Posted on Jan 28 2019 – 3:18pm by Housecall

By Brentnie Daggett

 

There are many benefits to purchasing an older home—you’ll get character, and could pay a lower price upfront. You may even see potential to renovate an older home into the modern, beautiful home of your dreams.

Related: How to Remodel and Preserve Old Homes

Before you take the plunge and put a down payment on an older home, however, there are some specific things you should look for during the inspection process:

Check for electrical issues.

Older structures may boast walls filled with history, but they also tend to have ancient wiring and electrical panels. The electrical systems in older homes often weren’t designed to keep up with the amount of electricity typical homeowners consume today. Be sure that everything is up to code, and don’t just assume that the previous owners updated things the way they were supposed to. Insulation on old wiring can start to wear and becomes a safety hazard. It’s a smart idea to have an electrician inspect the building before you close on the purchase. Rewiring an entire home can be extremely expensive and will probably make that low purchase price a little less tempting.

Make sure HVAC systems are efficient.

Take the time to bring in an expert to inspect the home’s HVAC system, including any air conditioning or furnaces. Many older homes don’t have any air conditioning systems in place, so consider if this is something that’s important to you. If the home utilizes a furnace, make sure it’s in safe and effective working condition and won’t need to be replaced anytime soon. Consult a professional about any plans you have to bring in new heating/cooling units and which would work best in terms of upfront cost and long-term savings.

Ask the age of the roof.

Roofs need to be replaced every 10-20 years, depending on the quality of the materials used and the workmanship. Find out when the roof was last replaced and exactly how it was done—some homeowners try to save money by adding new shingles on top of the old roof, which is not the best way to replace an entire roof.

You’ll also want to survey the roof for any issues that may need repair. Are there loose shingles or leaks that’ll need to be addressed immediately? Note the pitch of the roof and the types of materials used. A composite shingle roof will cost less to replace than a clay tile or slate roof. The pitch of the roof can also drive up costs—a roof that is particularly steep may be challenging to replace and repair.

Pay attention to the foundation.

The entire house sits on the foundation, so it’s important to address any issues head-on to keep the property safe and livable. Older homes may have foundations that are cracked, uneven, sunken or have been damaged over time and need repair. Bring in a structural engineer to closely inspect the foundation; these kinds of issues are one of the costliest repairs and aren’t always fixable in extreme cases.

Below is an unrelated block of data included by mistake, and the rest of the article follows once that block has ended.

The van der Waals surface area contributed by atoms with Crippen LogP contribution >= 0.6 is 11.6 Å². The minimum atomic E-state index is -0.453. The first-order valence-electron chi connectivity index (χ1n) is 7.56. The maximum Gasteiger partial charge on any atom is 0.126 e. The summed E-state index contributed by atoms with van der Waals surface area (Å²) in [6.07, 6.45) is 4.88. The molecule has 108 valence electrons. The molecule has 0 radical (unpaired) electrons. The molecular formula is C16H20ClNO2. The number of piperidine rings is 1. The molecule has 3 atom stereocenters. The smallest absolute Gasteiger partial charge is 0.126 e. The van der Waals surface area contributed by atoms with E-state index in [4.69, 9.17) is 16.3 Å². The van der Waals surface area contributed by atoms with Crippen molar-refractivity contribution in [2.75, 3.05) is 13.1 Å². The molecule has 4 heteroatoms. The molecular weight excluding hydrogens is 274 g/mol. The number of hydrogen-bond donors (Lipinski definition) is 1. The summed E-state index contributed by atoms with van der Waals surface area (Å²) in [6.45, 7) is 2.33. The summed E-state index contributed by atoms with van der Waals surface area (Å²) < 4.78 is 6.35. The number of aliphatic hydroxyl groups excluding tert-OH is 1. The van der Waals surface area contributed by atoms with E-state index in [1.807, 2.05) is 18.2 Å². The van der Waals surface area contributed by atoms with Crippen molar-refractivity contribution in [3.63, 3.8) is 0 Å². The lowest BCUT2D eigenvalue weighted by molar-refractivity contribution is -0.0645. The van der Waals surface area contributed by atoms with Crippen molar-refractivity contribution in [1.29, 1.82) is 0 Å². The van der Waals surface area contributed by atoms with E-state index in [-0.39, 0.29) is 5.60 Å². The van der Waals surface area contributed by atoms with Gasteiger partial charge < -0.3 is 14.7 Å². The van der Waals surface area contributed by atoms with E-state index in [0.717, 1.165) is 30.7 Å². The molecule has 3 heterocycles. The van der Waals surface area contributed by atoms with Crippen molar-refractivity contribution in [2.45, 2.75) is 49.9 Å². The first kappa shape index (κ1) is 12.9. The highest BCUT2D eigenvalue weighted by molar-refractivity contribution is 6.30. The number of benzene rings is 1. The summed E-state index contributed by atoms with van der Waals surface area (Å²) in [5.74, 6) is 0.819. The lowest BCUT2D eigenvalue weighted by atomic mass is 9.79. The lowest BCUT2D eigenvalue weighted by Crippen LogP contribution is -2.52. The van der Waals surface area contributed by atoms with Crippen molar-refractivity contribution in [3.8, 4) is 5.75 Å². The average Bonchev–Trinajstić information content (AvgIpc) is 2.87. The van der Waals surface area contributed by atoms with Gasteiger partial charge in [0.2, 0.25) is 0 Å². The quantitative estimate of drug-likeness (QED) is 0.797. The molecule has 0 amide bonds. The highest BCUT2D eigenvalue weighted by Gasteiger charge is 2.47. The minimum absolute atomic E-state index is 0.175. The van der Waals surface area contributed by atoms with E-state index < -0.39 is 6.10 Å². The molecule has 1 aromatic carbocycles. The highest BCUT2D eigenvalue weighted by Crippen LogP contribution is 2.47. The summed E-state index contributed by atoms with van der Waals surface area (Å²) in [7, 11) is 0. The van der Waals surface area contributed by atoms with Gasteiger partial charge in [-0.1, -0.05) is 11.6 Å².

Test for lead paint.

Always ask to test for lead paint in older homes. Exposure to lead can cause a long list of negative health effects and is particularly dangerous to children and pregnant women. Lead paint was banned in the U.S. in 1978, so if the home was built before then, there’s a higher chance that lead paint was used. The older the home, the more likely lead paint is present—some 87 percent of homes built before 1940 contain lead-based paint.

Consider the plumbing.

Knowing which materials were used to build plumbing for the home and connect it to the sewer will help you figure out if there are any potential issues. Assuming the original systems haven’t been replaced, you can often look into the most common plumbing used for different decades depending on when your home was built. For example, in the 1950s, plumbing was often built using clay lines, which tend to corrode and crack. In the 1980s, many plumbing systems were built using polybutylene (PB) piping, which degrades at a rapid rate and can lead to burst pipes. Don’t be afraid to turn to a professional for their opinion.

Plan for upgrades.

No matter what the condition of an older home, plan for upgrades in the coming years. If there are no major issues that need your immediate attention, it’s safe to assume there will be smaller repairs that come up as time goes on.

Purchasing an older home can be an exciting and enticing opportunity, but it’s important to understand exactly what you’re buying. Do your due diligence and make sure to have the home inspected by an inspector who has experience with older houses. Carefully review all the facts and consider any hidden costs when purchasing an older home. Constantly spending money on repairs and home improvement projects can easily cost you more money than the purchase price of a newer home in the long run.